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Elden Ring needs a friend

I’m nearly done with my second playthrough of Elden Ring. That’s a joke because during my first playthrough, I was convinced that Leyndell Capital was the last area of the game. No idea why, but I was. So when I reached it, I was thinking I was in the end game. This was a bit over 100 hours into the game and it took me another hundred to finish it, by the way. I could go into Leyndell Capital now if I wanted, but I’m not sure I do want. Leyndell Capital was by far the hardest area of the game (for where it is), and it made me rage. Being one-shot by an enemy is NOT fun at all. Being one-shot by an enemy that late in the game? Infuriating. And yes it’s partly my fault that I had such little health (in fact, that’s why I put 12 points into vigor just to get to 30), but it’s not fun to have mobs of enemies who each one-shot you. Hopefully, I’ll be able to withstand it better now, but I’m not ready to go there yet. Mentally, I mean.

I need a game that I can chill out to at my laptop. I have Game Pass, which is a great deal, even with the hike up to $14.99 per month. Bunch of free games that you can play. Just like that. I played Boyfriend Dungeon (Kitfox Games) on Game Pass, for example. There are two games I have installed that I want to try. One is Tunic by Andrew Shouldice. It’s a Soulslike, Zeldalike game with an adorable fox as a protagonist. I tried the demo, thinking it should be right up my alley, but it was not. My spatial difficulties caused me frustrations plus the difficulty spike was not fun. There is a way to turn off the difficulty in the real game and supposedly, the difficulty doesn’t ramp up so drastically in the real game. I really want to like the game so I’m going to give it the old college try.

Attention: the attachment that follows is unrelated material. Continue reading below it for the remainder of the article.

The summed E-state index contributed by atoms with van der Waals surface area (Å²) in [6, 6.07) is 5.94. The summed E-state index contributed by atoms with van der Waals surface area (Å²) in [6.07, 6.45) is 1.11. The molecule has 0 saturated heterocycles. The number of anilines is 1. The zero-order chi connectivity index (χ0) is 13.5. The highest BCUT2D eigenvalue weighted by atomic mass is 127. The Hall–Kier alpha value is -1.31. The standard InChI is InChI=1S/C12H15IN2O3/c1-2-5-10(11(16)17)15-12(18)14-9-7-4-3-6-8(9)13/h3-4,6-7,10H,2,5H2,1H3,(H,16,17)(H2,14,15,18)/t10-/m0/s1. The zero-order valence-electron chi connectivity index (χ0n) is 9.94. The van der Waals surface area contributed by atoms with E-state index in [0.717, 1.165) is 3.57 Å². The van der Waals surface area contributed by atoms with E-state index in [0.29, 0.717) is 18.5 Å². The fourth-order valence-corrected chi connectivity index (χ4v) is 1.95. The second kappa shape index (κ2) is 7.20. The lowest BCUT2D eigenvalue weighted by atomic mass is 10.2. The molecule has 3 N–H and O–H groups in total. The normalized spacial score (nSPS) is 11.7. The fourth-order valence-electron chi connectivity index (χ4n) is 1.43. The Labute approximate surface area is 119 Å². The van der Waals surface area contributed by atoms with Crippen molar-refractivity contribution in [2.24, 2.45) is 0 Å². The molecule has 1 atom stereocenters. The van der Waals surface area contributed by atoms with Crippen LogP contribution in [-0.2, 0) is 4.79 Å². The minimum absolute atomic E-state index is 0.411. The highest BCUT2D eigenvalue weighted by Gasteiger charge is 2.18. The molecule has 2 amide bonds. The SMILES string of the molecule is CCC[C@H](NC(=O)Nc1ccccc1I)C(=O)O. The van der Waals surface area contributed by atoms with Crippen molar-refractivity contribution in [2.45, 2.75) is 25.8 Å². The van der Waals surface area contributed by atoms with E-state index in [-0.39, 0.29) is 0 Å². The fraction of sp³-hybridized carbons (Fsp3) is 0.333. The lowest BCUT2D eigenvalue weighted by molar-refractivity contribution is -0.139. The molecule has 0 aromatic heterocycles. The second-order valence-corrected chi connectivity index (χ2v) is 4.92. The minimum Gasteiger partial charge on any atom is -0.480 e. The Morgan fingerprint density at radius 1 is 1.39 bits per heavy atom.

The other is a game called NORCO by Geography of Robots. It’s set in Norco, a real town in Louisiana. It’s called Southern Gothic and is a point-and-click mystery game, but it doesn’t have the inane mashing together a bunch of disparate items to make a key bullshit that the genre still stubbornly maintains is a good thing. Kay is the protagonist and her mother has died, so she goes back home to Norco. Her brother is missing as well. The town is going to ruins in part because of the oil company crushing out the life of the town. That’s my basic take on the story and the pixel art is lush. I’ve included the release trailer with this post.